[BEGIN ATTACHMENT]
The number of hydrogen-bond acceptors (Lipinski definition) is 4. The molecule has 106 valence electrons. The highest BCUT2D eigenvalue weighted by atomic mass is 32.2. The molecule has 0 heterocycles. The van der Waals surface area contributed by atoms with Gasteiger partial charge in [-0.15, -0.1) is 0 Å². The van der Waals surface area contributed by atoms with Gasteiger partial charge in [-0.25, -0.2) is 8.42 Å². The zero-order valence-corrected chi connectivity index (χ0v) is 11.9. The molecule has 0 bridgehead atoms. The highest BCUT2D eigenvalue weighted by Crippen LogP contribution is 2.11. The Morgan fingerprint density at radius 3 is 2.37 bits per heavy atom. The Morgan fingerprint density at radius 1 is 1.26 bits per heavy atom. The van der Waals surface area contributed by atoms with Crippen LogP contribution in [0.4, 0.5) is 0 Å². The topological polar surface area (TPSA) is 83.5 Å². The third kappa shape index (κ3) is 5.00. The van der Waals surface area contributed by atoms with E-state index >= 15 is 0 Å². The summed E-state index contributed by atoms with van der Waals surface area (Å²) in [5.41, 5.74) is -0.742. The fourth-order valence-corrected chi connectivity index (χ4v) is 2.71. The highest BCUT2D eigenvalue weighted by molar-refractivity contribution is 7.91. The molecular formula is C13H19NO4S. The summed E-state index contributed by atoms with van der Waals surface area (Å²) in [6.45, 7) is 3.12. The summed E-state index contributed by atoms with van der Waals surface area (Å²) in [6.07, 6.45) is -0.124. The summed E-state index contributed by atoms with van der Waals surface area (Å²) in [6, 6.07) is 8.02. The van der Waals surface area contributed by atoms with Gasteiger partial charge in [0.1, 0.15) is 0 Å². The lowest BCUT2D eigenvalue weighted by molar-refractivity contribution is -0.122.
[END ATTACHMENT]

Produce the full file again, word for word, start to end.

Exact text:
The number of hydrogen-bond acceptors (Lipinski definition) is 4. The molecule has 106 valence electrons. The highest BCUT2D eigenvalue weighted by atomic mass is 32.2. The molecule has 0 heterocycles. The van der Waals surface area contributed by atoms with Gasteiger partial charge in [-0.15, -0.1) is 0 Å². The van der Waals surface area contributed by atoms with Gasteiger partial charge in [-0.25, -0.2) is 8.42 Å². The zero-order valence-corrected chi connectivity index (χ0v) is 11.9. The molecule has 0 bridgehead atoms. The highest BCUT2D eigenvalue weighted by Crippen LogP contribution is 2.11. The Morgan fingerprint density at radius 3 is 2.37 bits per heavy atom. The Morgan fingerprint density at radius 1 is 1.26 bits per heavy atom. The van der Waals surface area contributed by atoms with Crippen LogP contribution in [0.4, 0.5) is 0 Å². The topological polar surface area (TPSA) is 83.5 Å². The third kappa shape index (κ3) is 5.00. The van der Waals surface area contributed by atoms with E-state index >= 15 is 0 Å². The summed E-state index contributed by atoms with van der Waals surface area (Å²) in [5.41, 5.74) is -0.742. The fourth-order valence-corrected chi connectivity index (χ4v) is 2.71. The highest BCUT2D eigenvalue weighted by molar-refractivity contribution is 7.91. The molecular formula is C13H19NO4S. The summed E-state index contributed by atoms with van der Waals surface area (Å²) in [6.45, 7) is 3.12. The summed E-state index contributed by atoms with van der Waals surface area (Å²) in [6.07, 6.45) is -0.124. The summed E-state index contributed by atoms with van der Waals surface area (Å²) in [6, 6.07) is 8.02. The van der Waals surface area contributed by atoms with Gasteiger partial charge in [0.1, 0.15) is 0 Å². The lowest BCUT2D eigenvalue weighted by molar-refractivity contribution is -0.122.